[Reply]

    Brothers, Am I Right? Reply:

    I agree, Kenn. (Yes, I can call you that because I know you. HINT HINT BIRDS HINT HINT) My brother asked me to order one for him on Amazon, and I just said “Sure, why not.” Now he won’t put the thing down. Instead of seeing him on the couch on his phone or in the library room on his laptop, yelling at his teammates online, he’s mesmerized by the thing. I honestly don’t see what everybody finds so attractive. They spin. So what? It’s not a new concept. I’ve seen several memes about this, like “1977: ‘At least we’re fighting for a better future.’ 2017: ‘Bendy Finds A Fidget Spinner.'” The stupid thing came in the mail 2 days ago, and I’ve heard nothing around the house but the parakeets and my brother flicking the spinner. He’s made some of his own tricks too, like putting it on his nose and balancing. He has such a gift for video game design, (which I believe he got from his sister c;) and he’s wasting his time on something that’ll probably be gone mid-summer.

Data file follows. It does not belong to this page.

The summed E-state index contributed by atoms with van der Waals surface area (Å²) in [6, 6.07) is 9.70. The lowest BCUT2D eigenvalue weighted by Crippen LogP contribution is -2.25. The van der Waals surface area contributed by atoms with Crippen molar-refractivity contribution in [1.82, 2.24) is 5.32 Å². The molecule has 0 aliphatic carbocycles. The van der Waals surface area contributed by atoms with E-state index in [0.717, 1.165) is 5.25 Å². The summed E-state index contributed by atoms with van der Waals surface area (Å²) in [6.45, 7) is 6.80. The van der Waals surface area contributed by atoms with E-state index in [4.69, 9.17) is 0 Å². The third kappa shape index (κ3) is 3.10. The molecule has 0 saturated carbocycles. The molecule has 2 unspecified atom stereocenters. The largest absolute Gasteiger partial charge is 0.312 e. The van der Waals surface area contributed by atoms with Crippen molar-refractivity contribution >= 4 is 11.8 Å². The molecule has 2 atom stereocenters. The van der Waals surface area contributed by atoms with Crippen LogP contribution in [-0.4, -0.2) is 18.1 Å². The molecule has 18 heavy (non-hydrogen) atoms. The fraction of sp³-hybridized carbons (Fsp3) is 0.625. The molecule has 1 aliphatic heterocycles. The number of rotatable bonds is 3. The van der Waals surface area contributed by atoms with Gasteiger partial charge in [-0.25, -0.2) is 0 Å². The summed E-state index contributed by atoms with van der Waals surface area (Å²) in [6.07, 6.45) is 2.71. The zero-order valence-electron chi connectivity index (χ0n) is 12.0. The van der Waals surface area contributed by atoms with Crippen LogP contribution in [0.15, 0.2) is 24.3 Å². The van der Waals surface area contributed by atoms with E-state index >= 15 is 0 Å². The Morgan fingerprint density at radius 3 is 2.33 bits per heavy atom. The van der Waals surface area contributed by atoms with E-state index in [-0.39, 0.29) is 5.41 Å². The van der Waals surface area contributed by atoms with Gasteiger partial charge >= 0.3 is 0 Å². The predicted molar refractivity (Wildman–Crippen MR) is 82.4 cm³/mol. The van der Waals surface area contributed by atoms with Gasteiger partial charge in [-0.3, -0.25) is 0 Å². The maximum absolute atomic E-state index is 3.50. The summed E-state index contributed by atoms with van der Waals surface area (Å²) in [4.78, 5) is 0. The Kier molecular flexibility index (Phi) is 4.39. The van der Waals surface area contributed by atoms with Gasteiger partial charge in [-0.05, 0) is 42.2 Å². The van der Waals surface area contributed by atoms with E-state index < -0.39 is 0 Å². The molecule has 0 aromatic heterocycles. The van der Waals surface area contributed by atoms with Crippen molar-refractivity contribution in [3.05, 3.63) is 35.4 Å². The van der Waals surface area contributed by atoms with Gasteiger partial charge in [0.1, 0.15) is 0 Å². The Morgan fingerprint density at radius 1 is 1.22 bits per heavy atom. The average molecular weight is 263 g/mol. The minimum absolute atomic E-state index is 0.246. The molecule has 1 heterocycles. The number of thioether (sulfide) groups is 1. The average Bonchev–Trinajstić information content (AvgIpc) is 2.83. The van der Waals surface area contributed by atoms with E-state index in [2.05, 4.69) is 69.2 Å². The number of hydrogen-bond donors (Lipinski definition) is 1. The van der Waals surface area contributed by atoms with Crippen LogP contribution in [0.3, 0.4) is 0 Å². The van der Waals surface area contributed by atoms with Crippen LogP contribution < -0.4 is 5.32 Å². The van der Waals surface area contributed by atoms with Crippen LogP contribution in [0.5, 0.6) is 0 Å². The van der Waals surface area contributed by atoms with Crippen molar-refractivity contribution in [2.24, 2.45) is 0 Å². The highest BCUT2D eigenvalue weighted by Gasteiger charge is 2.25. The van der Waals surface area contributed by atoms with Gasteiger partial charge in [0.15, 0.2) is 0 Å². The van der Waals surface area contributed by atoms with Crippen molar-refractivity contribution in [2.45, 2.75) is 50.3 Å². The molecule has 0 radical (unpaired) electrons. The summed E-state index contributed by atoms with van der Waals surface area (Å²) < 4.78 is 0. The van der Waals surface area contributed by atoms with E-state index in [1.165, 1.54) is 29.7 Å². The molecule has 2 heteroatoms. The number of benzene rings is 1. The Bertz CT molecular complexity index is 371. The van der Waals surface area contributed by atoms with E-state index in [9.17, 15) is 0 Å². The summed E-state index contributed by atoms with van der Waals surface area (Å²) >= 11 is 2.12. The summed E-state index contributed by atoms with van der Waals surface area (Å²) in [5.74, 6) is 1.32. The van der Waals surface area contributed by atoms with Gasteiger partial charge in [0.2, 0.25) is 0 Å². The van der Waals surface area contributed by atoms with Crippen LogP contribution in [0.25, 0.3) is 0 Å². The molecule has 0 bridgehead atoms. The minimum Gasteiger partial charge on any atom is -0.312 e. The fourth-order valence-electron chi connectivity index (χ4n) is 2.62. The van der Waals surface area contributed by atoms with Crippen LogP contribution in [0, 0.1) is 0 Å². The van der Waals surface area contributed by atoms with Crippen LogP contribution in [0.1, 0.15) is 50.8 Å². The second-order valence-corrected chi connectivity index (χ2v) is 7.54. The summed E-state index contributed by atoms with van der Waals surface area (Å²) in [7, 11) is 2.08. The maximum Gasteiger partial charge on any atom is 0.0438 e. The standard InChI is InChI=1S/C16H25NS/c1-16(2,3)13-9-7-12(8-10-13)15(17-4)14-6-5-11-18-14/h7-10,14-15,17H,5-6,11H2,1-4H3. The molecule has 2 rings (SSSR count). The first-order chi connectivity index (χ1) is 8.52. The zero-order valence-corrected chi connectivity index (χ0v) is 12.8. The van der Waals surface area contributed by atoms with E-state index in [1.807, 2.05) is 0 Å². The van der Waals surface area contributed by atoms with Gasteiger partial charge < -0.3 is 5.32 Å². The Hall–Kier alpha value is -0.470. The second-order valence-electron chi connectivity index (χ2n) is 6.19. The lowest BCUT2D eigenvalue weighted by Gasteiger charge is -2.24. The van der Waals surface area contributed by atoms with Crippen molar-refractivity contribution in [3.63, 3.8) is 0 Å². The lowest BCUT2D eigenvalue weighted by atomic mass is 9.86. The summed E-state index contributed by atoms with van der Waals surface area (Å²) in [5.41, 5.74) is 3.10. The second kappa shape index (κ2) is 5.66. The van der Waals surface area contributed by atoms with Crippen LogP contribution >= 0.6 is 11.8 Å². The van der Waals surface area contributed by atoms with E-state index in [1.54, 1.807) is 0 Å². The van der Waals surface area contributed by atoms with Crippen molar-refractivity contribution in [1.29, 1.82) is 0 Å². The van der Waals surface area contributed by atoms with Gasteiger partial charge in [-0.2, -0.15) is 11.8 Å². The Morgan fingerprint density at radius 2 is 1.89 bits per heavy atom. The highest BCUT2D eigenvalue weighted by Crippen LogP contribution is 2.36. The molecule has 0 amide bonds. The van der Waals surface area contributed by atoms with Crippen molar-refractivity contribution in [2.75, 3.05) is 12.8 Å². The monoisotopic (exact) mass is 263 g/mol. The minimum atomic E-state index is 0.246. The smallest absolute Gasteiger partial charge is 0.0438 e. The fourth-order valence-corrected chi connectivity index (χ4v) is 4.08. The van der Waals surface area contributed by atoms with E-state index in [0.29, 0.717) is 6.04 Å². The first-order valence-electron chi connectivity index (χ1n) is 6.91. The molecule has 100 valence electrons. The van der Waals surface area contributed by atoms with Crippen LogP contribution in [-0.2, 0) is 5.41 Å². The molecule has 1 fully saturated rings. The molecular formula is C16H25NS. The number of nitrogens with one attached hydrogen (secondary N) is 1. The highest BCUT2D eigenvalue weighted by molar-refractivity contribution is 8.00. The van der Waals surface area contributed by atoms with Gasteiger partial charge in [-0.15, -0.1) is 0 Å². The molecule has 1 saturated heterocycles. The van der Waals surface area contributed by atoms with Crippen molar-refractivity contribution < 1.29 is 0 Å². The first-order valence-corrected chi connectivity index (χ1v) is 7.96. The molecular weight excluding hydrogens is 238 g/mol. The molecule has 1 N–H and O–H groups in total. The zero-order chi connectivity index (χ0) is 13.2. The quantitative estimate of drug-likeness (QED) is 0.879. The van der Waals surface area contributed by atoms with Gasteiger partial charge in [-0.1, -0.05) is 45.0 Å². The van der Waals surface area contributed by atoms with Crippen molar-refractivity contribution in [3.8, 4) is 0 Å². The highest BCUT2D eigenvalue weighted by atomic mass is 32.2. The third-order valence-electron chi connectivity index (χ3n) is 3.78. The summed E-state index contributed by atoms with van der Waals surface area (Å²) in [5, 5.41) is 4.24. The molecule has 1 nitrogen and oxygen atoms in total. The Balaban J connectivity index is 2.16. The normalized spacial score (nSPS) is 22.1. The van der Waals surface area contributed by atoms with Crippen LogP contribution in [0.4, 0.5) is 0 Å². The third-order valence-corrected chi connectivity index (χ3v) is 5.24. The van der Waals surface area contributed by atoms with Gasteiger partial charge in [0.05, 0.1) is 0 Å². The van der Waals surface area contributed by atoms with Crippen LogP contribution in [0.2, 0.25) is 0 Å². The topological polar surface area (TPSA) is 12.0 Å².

[Reply]

    Fidget LOrd Reply:

    How dare you! My little brother has autism, and enjoys playing with his spinner more than anything. Me, along with my family, have not noticed any changes in his behavior at school, at home or anywhere for that matter. IF anything, he has been more relaxed and tranquil, by what we have observed!

    [Reply]

  3. UR WRONG on May 25th, 2017 8:25 am

    “As it stands, there isn’t any scientific research that states these toys can help alleviate any symptoms of the ADHD, anxiety, etc.”
    Well i have a friend with ADHD and he says it helps him not EVERYTHING on this earth has to come from science.